A nice read Patrico. This goes to show that with the right commitment from all stake holders, the application of science and economics can help save humanity. However, the reasons for slow pace of this "simple" merger are because of the various barriers that still challenge development work especially in Sub-Saharan Africa.
These barriers span from weak governance in a locality, to the poor handling of water projects by community members. Although most critics blame these issues on the use of inappropriate technology and a poor needs assessment, my observation is that people in poor resource areas seem to have contextual factors that prevent them from having a full understanding of the value of these projects, even when people enjoy its benefits.
These contextual factors, presently may surpass the knowledge of developers, therefore, more focus on qualitative research may help in this case.
Overall, the reality is that even areas designated as having access to safe water, may presently not be true; Taps may have been damaged ,wells re-contaminated and water facilities abandoned. The complexities development work faces must be evaluated to ensure a TRUE and steady progress

Patricio Marquez
March 26, 2012

In full agreement. It is imperative that we place added attention to understand the progression from need,demand and actual utilization of services at the community level. And more importantly, to identify mechanisms that would promote involvement of beneficiaries from the onset in order to ensure the sustainability of water and sanitation investments. Indeed, the involvement and contribution of communities contribute to raising the value of the investments and their benefits in the eyes of the beneficiaries.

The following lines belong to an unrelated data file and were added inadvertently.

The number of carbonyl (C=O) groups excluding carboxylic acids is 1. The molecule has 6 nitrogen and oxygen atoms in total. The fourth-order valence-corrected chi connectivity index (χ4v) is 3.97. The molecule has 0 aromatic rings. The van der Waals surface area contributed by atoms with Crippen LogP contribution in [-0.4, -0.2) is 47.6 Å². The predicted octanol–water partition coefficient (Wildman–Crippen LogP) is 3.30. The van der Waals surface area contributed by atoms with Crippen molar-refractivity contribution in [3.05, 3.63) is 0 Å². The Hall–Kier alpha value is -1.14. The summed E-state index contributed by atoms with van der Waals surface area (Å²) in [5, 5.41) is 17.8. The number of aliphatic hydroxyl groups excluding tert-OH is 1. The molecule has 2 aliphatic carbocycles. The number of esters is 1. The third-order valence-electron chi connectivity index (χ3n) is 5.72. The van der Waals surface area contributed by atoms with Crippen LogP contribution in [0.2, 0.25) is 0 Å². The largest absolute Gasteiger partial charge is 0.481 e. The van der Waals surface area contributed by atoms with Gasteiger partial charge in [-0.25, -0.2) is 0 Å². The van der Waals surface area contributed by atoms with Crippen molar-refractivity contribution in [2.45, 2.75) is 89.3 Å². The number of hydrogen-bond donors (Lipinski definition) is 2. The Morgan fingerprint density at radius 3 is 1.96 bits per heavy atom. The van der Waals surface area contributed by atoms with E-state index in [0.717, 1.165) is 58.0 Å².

May 15, 2012

Hi Patricio,

I am really impress with what you had posted.I am a medical student and currently doing research about healthy tips.We have to conserve water and always make sure that it is clean.


Patricio V Marquez
June 16, 2012

Thanks. Indeed, safe water water is a critical disease prevention investment that would go a long way in helping countries confront the health-based poverty trap as forcefully argued by a couple of MIT researchers (see "Poor Economics. A Radical Rethinking of the Way to Fight Global Poverty" by Banerjee and Duflo). Even in the absence of piped water, adding low-cost chlorine to purify drinking water could easily help to reduce diarrhea in young children.